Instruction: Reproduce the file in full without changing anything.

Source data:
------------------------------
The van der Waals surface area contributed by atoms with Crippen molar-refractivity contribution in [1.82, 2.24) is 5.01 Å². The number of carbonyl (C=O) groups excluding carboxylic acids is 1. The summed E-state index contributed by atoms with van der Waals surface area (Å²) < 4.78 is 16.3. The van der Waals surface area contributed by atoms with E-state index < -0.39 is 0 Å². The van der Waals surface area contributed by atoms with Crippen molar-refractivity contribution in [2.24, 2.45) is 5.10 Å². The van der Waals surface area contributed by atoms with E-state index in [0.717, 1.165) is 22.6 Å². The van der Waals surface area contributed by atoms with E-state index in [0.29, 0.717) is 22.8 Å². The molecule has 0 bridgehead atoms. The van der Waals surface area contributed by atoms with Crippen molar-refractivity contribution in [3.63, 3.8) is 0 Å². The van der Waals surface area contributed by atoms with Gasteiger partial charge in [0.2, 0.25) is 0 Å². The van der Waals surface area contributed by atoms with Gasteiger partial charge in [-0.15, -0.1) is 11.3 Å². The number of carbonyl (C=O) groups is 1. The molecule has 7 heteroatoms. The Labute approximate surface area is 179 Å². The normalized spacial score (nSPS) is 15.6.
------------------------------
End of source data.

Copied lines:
The van der Waals surface area contributed by atoms with Crippen molar-refractivity contribution in [1.82, 2.24) is 5.01 Å². The number of carbonyl (C=O) groups excluding carboxylic acids is 1. The summed E-state index contributed by atoms with van der Waals surface area (Å²) < 4.78 is 16.3. The van der Waals surface area contributed by atoms with E-state index < -0.39 is 0 Å². The van der Waals surface area contributed by atoms with Crippen molar-refractivity contribution in [2.24, 2.45) is 5.10 Å². The van der Waals surface area contributed by atoms with E-state index in [0.717, 1.165) is 22.6 Å². The van der Waals surface area contributed by atoms with E-state index in [0.29, 0.717) is 22.8 Å². The molecule has 0 bridgehead atoms. The van der Waals surface area contributed by atoms with Crippen molar-refractivity contribution in [3.63, 3.8) is 0 Å². The van der Waals surface area contributed by atoms with Gasteiger partial charge in [0.2, 0.25) is 0 Å². The van der Waals surface area contributed by atoms with Gasteiger partial charge in [-0.15, -0.1) is 11.3 Å². The number of carbonyl (C=O) groups is 1. The molecule has 7 heteroatoms. The Labute approximate surface area is 179 Å². The normalized spacial score (nSPS) is 15.6.